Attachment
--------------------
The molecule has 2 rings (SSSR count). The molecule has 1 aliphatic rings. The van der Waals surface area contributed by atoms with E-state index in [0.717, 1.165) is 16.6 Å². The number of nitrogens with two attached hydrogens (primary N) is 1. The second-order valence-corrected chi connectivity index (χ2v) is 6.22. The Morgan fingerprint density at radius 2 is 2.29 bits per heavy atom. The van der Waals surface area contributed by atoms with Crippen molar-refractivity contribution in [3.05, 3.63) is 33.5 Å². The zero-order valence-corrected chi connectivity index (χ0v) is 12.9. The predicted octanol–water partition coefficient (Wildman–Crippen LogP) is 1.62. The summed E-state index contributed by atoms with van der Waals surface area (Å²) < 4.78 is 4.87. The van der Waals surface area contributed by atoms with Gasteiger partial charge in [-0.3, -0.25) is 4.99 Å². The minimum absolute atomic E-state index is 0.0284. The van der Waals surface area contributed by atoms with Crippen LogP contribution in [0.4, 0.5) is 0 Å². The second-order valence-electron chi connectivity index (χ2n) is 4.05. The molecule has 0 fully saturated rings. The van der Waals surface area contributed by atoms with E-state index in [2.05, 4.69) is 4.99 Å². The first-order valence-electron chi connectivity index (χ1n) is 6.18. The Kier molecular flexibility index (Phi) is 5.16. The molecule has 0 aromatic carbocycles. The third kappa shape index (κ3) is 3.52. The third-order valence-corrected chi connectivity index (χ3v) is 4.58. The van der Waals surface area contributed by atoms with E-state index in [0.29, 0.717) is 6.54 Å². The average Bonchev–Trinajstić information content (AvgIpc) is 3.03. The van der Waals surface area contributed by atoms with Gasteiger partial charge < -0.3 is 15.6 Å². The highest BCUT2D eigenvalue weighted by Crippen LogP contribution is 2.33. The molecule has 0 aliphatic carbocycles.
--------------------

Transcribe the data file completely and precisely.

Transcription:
The molecule has 2 rings (SSSR count). The molecule has 1 aliphatic rings. The van der Waals surface area contributed by atoms with E-state index in [0.717, 1.165) is 16.6 Å². The number of nitrogens with two attached hydrogens (primary N) is 1. The second-order valence-corrected chi connectivity index (χ2v) is 6.22. The Morgan fingerprint density at radius 2 is 2.29 bits per heavy atom. The van der Waals surface area contributed by atoms with Crippen molar-refractivity contribution in [3.05, 3.63) is 33.5 Å². The zero-order valence-corrected chi connectivity index (χ0v) is 12.9. The predicted octanol–water partition coefficient (Wildman–Crippen LogP) is 1.62. The summed E-state index contributed by atoms with van der Waals surface area (Å²) < 4.78 is 4.87. The van der Waals surface area contributed by atoms with Gasteiger partial charge in [-0.3, -0.25) is 4.99 Å². The minimum absolute atomic E-state index is 0.0284. The van der Waals surface area contributed by atoms with Crippen LogP contribution in [0.4, 0.5) is 0 Å². The second-order valence-electron chi connectivity index (χ2n) is 4.05. The molecule has 0 fully saturated rings. The van der Waals surface area contributed by atoms with E-state index in [2.05, 4.69) is 4.99 Å². The first-order valence-electron chi connectivity index (χ1n) is 6.18. The Kier molecular flexibility index (Phi) is 5.16. The molecule has 0 aromatic carbocycles. The third kappa shape index (κ3) is 3.52. The third-order valence-corrected chi connectivity index (χ3v) is 4.58. The van der Waals surface area contributed by atoms with E-state index in [0.29, 0.717) is 6.54 Å². The average Bonchev–Trinajstić information content (AvgIpc) is 3.03. The van der Waals surface area contributed by atoms with Gasteiger partial charge < -0.3 is 15.6 Å². The highest BCUT2D eigenvalue weighted by Crippen LogP contribution is 2.33. The molecule has 0 aliphatic carbocycles.